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Harvard Commentaries
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Harvard Commentaries
Reviewed by the Faculty of Harvard Medical School


Man to Man Man to Man
 

How Exercise Helps You Relax


June 20, 2014

By Harvey B. Simon M.D.

Harvard Medical School

"Rest and relaxation" -- it's such a common expression that it has become a cliché. And although rest really can be relaxing, the pat phrase causes many men to overlook the fact that exercise can also be relaxing. It's true for most forms of physical activity, as well as for specific relaxation exercises.

Exercise is a form of physical stress. Can physical stress relieve mental stress? It can — if you learn to apply the stress of exercise in a controlled, graded fashion. Here's how.

The Mental and Physical Sides of Stress

Mental symptoms range from worry and irritability to restlessness and insomnia, anger and hostility, or sensations of dread and even panic.

Mental stress can also produce physical symptoms, such as:

  • Tense muscles that can result in fidgeting, taut facial expressions, headaches, neck and back pain
  • A dry mouth, producing unquenchable thirst or perhaps the sensation of a lump in the throat that makes swallowing difficult
  • Clenched jaw muscles that can produce jaw pain and headaches
  • Skin that is pale, sweaty and clammy
  • Intestinal symptoms that range from "butterflies" to heartburn, cramps or diarrhea
  • Frequent urination
  • A pounding pulse
  • Chest tightness
  • Rapid breathing that may be accompanied by sighing or repetitive coughing.
  • Hyperventilation that can lead to tingling of the face and fingers, muscle cramps, lightheadedness, and even fainting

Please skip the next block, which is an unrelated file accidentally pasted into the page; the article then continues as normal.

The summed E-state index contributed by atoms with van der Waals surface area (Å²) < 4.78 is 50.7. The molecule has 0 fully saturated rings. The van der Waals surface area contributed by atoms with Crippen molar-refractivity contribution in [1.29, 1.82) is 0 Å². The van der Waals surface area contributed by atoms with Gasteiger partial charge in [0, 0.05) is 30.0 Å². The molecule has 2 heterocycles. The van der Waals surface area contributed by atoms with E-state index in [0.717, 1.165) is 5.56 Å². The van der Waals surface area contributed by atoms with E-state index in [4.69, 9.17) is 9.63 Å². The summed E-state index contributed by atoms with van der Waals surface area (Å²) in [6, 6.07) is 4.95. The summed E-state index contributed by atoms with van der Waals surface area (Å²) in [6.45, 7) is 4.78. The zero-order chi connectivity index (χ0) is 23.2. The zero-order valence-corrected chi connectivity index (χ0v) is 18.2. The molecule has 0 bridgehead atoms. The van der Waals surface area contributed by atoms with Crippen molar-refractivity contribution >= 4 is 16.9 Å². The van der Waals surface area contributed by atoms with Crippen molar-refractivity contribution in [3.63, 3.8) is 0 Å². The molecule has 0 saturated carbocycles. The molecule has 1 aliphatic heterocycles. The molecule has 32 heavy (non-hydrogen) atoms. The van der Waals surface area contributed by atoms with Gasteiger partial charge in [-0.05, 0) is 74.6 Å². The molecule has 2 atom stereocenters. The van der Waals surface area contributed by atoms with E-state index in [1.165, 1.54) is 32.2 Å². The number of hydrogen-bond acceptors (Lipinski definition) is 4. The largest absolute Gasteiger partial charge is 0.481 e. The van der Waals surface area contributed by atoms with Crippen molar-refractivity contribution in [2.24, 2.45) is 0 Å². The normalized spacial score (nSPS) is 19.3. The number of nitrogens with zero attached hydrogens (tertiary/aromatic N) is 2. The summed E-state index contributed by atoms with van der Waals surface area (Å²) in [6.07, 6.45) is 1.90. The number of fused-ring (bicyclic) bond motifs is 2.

The physical symptoms of stress are themselves distressing. In fact, the body's response to stress can feel so bad that it produces additional mental stress. During the stress response, then, mind and body can amplify each other's distress signals, creating a vicious cycle of tension and anxiety.

The root cause of stress is emotional. It's best controlled by gaining insight, reducing life problems that trigger stress, and modifying behavior. Mental health therapies (such as talk therapy and cognitive-behavioral therapy) are time-honored ways to do this. But stress control can — and should — also involve the body.

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The Mental Benefits of Aerobic Exercise

The mental benefits of aerobic exercise have a neurochemical basis. Exercise reduces levels of the body's stress hormones, such as adrenaline and cortisol. It also stimulates the production of endorphins, chemicals in the brain that are the body's natural painkillers and mood elevators. Endorphins are responsible for the "runner's high" and for the feelings of relaxation and optimism that accompany many hard workouts.

Behavioral factors also contribute to the emotional benefits of exercise. As your waistline shrinks and your strength and stamina increase, your self-image will improve. You'll earn a sense of mastery, control, pride and self-confidence. Your renewed vigor and energy will help you succeed in many tasks. And regular exercise will help you achieve other important lifestyle goals.

Exercise and sports also provide opportunities for some solitude. Or to make friends and build networks. When your body is busy, your mind will be distracted from the worries of daily life. You'll be free to think creatively.

Almost any type of exercise will help. Many people find that using large muscle groups in a rhythmic, repetitive fashion works best; call it "muscular meditation" and you'll begin to understand how it works. Walking and jogging are good examples. Even a simple 20-minute stroll can clear the mind and reduce stress. But some people prefer vigorous workouts that burn stress along with calories; that's one reason elliptical trainers are so popular. And the same stretching exercises that help relax your muscles after a hard workout will help relax your mind as well (see below).

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Using Your Mind To Relax Your Body